;; This allows you to run guix shell -f guix-packager.scm.
;; Remove this line if you just want to define a package.

I used Guix Packager for this. Note: The license is incorrect; Guix Packager doesn’t seem to offer MIT and I don’t know if that’s a limitation in the guix licenses package or the Guix Packager. The license used in this package definition is GPL3+. Apart from that obvious violation, I believe this package definition should be usable?

1 Like

You can send patches or any issues to ~glenneth/

I will update the readme.


They call it expat; from licenses.scm:

;; Some people call it the MIT license. For clarification see:
(define expat
  (license "Expat"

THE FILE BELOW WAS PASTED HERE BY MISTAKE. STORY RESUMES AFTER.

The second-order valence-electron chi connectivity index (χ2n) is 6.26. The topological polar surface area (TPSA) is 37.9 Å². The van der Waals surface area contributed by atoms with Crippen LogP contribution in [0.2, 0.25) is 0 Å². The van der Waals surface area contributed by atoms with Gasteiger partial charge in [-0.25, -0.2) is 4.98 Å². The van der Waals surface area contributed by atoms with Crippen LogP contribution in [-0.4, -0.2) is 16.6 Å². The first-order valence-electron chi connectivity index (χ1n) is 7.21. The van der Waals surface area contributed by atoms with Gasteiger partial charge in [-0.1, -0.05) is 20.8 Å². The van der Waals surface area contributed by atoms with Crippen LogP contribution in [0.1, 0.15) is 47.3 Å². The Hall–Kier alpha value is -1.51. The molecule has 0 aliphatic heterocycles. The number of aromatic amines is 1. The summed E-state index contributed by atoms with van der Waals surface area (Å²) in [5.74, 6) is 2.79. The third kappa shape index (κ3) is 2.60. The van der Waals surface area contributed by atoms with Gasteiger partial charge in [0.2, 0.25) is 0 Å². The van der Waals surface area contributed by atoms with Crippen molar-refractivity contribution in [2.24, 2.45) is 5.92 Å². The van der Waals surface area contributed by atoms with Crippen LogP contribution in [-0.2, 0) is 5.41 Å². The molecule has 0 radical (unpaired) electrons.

I keep running into this myself.


Thanks! I tried asking the interwebs for answers to this. I guess taking a peek at the source files would have yielded better results :sweat_smile:

1 Like

I’ve used stow for a couple of months before switching to guix home. I liked stow’s simplicity but I did not like the fact that you had to replicate the directory structure, and with guix-home you can create the symlinked files programmatically, with I like a lot, but it involves the reconfigure step.

Could you elaborate on the specific workflow or use cases? I only have a few symlinks for external drives. It seems like an interesting project but I’m already using a dot files solution. I guess it is super useful for organizing directories, a few realistic examples would be great for illustrating this.

Some feedback just from the readme and code: